Background: Electronic personal health records (PHRs) can support patient self-management of chronic conditions. Managing human immunodeficiency virus (HIV) viral load, through taking antiretroviral therapy (ART) is crucial to long term survival of persons with HIV. Many persons with HIV have difficulty adhering to their ART over long periods of time. PHRs contribute to chronic disease self-care and may help persons with HIV remain adherent to ART. Proportionally veterans with HIV are among the most active users of the US Department of Veterans Affairs (VA) PHR, called My HealtheVet. Little is known about whether the use of the PHR is associated with improved HIV outcomes in this population. Objective: The objective of this study was to investigate whether there are associations between the use of PHR tools (electronic prescription refill and secure messaging [SM] with providers) and HIV viral load in US veterans. Methods: We conducted a retrospective cohort study using data from the VA’s electronic health record (EHR) and the PHR. We identified veterans in VA care from 2009-2012 who had HIV and who used the PHR. We examined which ones had achieved the positive outcome of suppressed HIV viral load, and whether achievement of this outcome was associated with electronic prescription refill or SM. From 18,913 veterans with HIV, there were 3374 who both had a detectable viral load in 2009 and who had had a follow-up viral load test in 2012. To assess relationships between electronic prescription refill and viral control, and SM and viral control, we fit a series of multivariable generalized estimating equation models, accounting for clustering in VA facilities. We adjusted for patient demographic and clinical characteristics associated with portal use. In the initial models, the predictor variables were included in dichotomous format. Subsequently, to evaluate a potential dose-effect, the predictor variables were included as ordinal variables. Results: Among our sample of 3374 veterans with HIV who received VA care from 2009-2012, those who had transitioned from detectable HIV viral load in 2009 to undetectable viral load in 2012 tended to be older (P=.004), more likely to be white (P<.001), and less likely to have a substance use disorder, problem alcohol use, or psychosis (P=.006, P=.03, P=.004, respectively). There was a statistically significant positive association between use of electronic prescription refill and change in HIV viral load status from 2009-2012, from detectable to undetectable (OR 1.36, CI 1.11-1.66). There was a similar association between SM use and viral load status, but without achieving statistical significance (OR 1.28, CI 0.89-1.85). Analyses did not demonstrate a dose-response of prescription refill or SM use for change in viral load. Conclusions: PHR use, specifically use of electronic prescription refill, was associated with greater control of HIV. Additional studies are needed to understand the mechanisms by which this may be occurring.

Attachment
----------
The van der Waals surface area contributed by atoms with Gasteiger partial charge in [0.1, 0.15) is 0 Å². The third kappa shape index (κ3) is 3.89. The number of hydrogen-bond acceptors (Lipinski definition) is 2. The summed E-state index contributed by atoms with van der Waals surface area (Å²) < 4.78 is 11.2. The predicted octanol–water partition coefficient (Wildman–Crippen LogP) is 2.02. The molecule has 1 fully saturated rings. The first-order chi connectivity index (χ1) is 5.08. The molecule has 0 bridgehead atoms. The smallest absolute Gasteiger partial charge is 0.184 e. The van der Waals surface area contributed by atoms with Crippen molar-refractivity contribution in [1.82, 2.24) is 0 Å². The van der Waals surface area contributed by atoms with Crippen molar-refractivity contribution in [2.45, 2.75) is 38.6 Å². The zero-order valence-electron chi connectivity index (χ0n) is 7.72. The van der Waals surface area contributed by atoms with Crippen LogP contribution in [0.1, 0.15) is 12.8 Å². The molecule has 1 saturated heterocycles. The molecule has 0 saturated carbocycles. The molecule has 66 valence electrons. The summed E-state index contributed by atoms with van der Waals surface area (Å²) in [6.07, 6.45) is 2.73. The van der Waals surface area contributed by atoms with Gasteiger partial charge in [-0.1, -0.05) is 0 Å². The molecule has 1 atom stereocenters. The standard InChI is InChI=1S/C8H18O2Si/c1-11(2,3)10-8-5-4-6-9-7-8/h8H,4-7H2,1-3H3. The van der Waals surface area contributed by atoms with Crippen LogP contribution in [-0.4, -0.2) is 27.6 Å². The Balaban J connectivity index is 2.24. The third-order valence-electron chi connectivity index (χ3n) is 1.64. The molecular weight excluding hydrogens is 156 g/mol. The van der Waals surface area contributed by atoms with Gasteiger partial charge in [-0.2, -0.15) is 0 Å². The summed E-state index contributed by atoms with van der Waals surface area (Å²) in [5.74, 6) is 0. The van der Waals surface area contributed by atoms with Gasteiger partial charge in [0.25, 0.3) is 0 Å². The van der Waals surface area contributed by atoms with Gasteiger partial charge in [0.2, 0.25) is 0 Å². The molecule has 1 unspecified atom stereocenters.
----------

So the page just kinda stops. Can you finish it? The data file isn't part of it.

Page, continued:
• Safeguarding and online sexual health services. Image sourced and copyright owned by authors.

    Screening for Child Sexual Exploitation in Online Sexual Health Services: An Exploratory Study of Expert Views


    Background: Sexual health services routinely screen for child sexual exploitation (CSE). Although sexual health services are increasingly provided online, there has been no research on the translation of the safeguarding function to online services. We studied expert practitioner views on safeguarding in this context. Objective: The aim was to document expert practitioner views on safeguarding in the context of an online sexual health service. Methods: We conducted semistructured interviews with lead professionals purposively sampled from local, regional, or national organizations with a direct influence over CSE protocols, child protection policies, and sexual health services. Interviews were analyzed by three researchers using a matrix-based analytic method. Results: Our respondents described two different approaches to safeguarding. The “information-providing” approach considers that young people experiencing CSE will ask for help when they are ready from someone they trust. The primary function of the service is to provide information, provoke reflection, generate trust, and respond reliably to disclosure. The approach values online services as an anonymous space to test out disclosure without commitment. The “information-gathering” approach considers that young people may withhold information about exploitation. Therefore, services should seek out information to assess risk and initiate disclosure. This approach values face-to-face opportunities for individualized questioning and immediate referral. Conclusions: The information-providing approach is associated with confidential telephone support lines and the information-gathering approach with clinical services. The approach adopted online will depend on ethos and the range of services provided. Effective transition from online to clinic services after disclosure is an essential element of this process and further research is needed to understand and support this transition.